Figure 4: Jabal Sayid plant in Saudi Arabia, note similarity of the terrain to that of Sudan 12. Collaboration with Institutions of Higher Learning: Universities will be delighted for their graduates and undergraduates to gain the vital industrial exposure a venture of this type will offer. This will forge a long lasting relationship which will develop professionals capable of serving the entire Sudan. 13. Outsourcing Services to the Local Community: Certain services and tasks can be outsourced to the local community. In so doing, they can be taught business ethics and acumen. This way they will be brought out of their nomadic lifestyle into the 21st century. Typical examples being mine security and the manufacturing of safety overalls.
14. Buying Produce from the Local Community: Livestock and other produce from the local community which can be used by the venture will help in cash generation within the community. At an opportune time, NGO’s can then teach the members of the community basic business shills such as managing their finances and calculating profit. Such attributes could bring the once nomadic societies into the mainstream of Sudanese life. 15. Regulatory Processes: Sudan, being a fledgling mining country, has not got stringent environmental and mining regulations in place. Because of this, investors should see it as an opportunity to commence a mining venture then help the governmental organisations to develop such systems. An environmental impact assessment (EIA) in a mature mining country could take up to 9 months to get approval, at a cost of 5% of the entire project. This is a lucrative opportunity. However, it is the responsibility of every venture of this nature to carry out mining in a responsible manner, Figure 5.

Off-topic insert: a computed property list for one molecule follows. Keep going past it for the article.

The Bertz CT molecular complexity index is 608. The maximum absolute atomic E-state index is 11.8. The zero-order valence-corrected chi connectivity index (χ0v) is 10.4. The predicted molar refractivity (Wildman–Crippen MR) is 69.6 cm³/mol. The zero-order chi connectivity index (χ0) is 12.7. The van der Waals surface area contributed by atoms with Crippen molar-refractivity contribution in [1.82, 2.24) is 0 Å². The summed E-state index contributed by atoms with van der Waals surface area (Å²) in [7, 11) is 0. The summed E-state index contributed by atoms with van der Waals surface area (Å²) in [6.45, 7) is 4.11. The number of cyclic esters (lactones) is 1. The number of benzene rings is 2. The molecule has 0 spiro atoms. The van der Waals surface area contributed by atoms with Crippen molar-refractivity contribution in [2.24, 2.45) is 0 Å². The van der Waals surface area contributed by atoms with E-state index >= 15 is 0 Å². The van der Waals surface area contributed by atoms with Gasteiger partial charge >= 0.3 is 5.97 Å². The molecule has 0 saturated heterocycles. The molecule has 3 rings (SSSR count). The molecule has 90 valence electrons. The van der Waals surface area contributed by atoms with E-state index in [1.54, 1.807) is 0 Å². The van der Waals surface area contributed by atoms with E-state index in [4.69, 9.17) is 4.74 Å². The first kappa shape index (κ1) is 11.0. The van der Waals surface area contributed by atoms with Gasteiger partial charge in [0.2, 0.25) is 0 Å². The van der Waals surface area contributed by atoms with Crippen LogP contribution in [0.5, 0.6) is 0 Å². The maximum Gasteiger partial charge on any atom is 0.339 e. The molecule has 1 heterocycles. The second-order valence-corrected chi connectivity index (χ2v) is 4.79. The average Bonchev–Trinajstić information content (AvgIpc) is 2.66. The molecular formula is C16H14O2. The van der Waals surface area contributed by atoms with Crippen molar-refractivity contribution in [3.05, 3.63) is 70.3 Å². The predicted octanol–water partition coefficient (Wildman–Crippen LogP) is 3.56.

Figure 5: Water source of nomadic tribes that will require protection despite the absence of regulations in the country